I can only speak from my experience, but we provided the names of National agencies with local branches or any local agencies that we had experience with. The police agency in no way endorses or guarantees any service provided by a private company. There was no official vetting as this was not a police agency service and the agency did not endorse anyone company.
 
2.  Ray Goins
 My agency, along with most government funded agencies, can not refer. We have created a list of local providers which were found by company type listing but no vetting is performed. We will not recommend a specific company or comment on any company listed due to the appearance of favoritism and the potential liability.
 
 
What help can you provide to victims that can't afford clean up services and don't have insurance coverage?
 
1.  Mike Milnor
 This would be where your Victims Witness Advocates office would step in and attempt to find funding either through state Victimís Compensation or perhaps coordinating through local charities.
 
2.  Ray Goins
 If there is no state crime victim fund I would look at community based non-profit or faith based agencies. Some may have tangible and funding assistance available. You may also contact the Office for Victims of Crime. Information for application is at http://www.ovc.gov/about/victimsfund.html
 
 
If there is extensive clean-up after a crime and family or person is displaced what agencies assist with boarding these clients? Thank you.
 
1.  Ray Goins
 Funding may also be available through the Office of the Victims of Crime at http://www.ovc.gov/about/victimsfund.html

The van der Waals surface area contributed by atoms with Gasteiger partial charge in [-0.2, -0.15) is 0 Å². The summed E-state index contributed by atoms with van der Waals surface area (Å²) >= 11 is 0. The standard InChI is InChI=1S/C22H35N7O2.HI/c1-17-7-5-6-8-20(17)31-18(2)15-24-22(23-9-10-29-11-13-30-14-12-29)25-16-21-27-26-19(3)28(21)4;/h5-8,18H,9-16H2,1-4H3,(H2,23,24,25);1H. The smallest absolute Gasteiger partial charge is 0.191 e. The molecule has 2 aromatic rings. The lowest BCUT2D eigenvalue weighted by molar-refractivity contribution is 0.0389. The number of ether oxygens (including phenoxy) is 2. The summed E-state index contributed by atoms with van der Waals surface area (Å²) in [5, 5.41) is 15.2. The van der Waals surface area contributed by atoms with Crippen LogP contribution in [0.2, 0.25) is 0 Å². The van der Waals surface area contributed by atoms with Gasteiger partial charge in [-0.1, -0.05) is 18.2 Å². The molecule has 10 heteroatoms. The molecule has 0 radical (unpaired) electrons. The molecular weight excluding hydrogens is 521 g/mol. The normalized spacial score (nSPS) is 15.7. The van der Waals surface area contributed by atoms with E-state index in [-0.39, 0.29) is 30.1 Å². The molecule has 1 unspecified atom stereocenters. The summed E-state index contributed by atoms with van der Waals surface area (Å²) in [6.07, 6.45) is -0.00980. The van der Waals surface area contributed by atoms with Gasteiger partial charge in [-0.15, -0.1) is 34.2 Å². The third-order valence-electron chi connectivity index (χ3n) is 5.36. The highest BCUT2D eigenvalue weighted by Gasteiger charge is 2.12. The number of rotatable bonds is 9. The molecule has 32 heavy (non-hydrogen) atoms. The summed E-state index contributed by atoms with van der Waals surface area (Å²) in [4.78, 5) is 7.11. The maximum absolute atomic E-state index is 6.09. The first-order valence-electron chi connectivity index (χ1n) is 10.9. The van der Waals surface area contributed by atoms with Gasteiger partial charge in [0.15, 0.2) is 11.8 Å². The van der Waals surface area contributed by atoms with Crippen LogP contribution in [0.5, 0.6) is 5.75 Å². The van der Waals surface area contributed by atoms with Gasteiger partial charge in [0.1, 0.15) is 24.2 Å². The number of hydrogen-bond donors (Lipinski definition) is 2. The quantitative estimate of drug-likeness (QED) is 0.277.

2.  Mike Milnor
 In Virginia, Crime Victimís Compensation Fund may pay some toward temporary housing of victims in these cases. Another resource would be Social Service agencies. In cases of fire or arson, the Red Cross may also help. I would also suggest that police and emergency service agencies network with community resources such as churches and civic groups so that there can be a known list of resources available to the victims on the scene.
 
 
How does PDs and CSI work with Crime Scene cleaners to ensure the maximum collection of evidence. Also, how are the families impacted by the cost of the crime scene cleaning. I know in Denver, there is an agency that assists. Im curious to know about other states and Victim compensation involvement.
 
1.  Mike Milnor
 Well, the two are very separate. As a rule CSI does not communicate very much with the clean-up company. The scene will not be released to the private company for clean-up until all forensic collection is complete. In Virginia, the police agency usually does not call the company, a list of companies is provided to the victim and they make the contact. Victims Witness Advocates will also assist the victim or victim families in this process. As a rule, at least here, Crime Victims Compensation Fund will help with at least some of the cost. Also other avenues to look into are the victimís homeownerís insurance that may also help in some ways.
 
2.  Ray Goins
 I have provided training in the processed of crime scene processing and worked with our local companies to determine the best cleaning methods for the processes. Most states have Victim Compensation funds to assist victims with the cost and other agencies to assist with items not covered.
 
 
My state does not include crime scene clean up in its list of reimbursable benefits under our CVC statute. Do you have advice about how to advocate for that policy change? Any successful stories you can point to with helpful messaging for policy makers?
 
1.  Ray Goins